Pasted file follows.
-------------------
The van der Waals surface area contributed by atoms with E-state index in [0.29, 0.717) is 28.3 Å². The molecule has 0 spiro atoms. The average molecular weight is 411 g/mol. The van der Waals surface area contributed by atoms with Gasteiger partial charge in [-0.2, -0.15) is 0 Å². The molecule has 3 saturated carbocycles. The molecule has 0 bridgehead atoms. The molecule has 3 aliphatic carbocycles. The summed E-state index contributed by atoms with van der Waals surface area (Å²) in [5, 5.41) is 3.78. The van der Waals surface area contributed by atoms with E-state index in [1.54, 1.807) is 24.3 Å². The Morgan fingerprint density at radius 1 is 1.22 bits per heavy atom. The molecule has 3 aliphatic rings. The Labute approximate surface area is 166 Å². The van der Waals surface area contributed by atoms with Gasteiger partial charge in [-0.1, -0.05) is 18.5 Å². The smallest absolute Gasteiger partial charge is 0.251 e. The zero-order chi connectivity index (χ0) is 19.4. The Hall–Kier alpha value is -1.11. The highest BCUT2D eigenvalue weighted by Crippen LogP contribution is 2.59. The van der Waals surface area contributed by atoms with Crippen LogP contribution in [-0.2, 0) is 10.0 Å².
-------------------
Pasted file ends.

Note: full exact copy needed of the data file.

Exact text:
The van der Waals surface area contributed by atoms with E-state index in [0.29, 0.717) is 28.3 Å². The molecule has 0 spiro atoms. The average molecular weight is 411 g/mol. The van der Waals surface area contributed by atoms with Gasteiger partial charge in [-0.2, -0.15) is 0 Å². The molecule has 3 saturated carbocycles. The molecule has 0 bridgehead atoms. The molecule has 3 aliphatic carbocycles. The summed E-state index contributed by atoms with van der Waals surface area (Å²) in [5, 5.41) is 3.78. The van der Waals surface area contributed by atoms with E-state index in [1.54, 1.807) is 24.3 Å². The Morgan fingerprint density at radius 1 is 1.22 bits per heavy atom. The molecule has 3 aliphatic rings. The Labute approximate surface area is 166 Å². The van der Waals surface area contributed by atoms with Gasteiger partial charge in [-0.1, -0.05) is 18.5 Å². The smallest absolute Gasteiger partial charge is 0.251 e. The zero-order chi connectivity index (χ0) is 19.4. The Hall–Kier alpha value is -1.11. The highest BCUT2D eigenvalue weighted by Crippen LogP contribution is 2.59. The van der Waals surface area contributed by atoms with Crippen LogP contribution in [-0.2, 0) is 10.0 Å².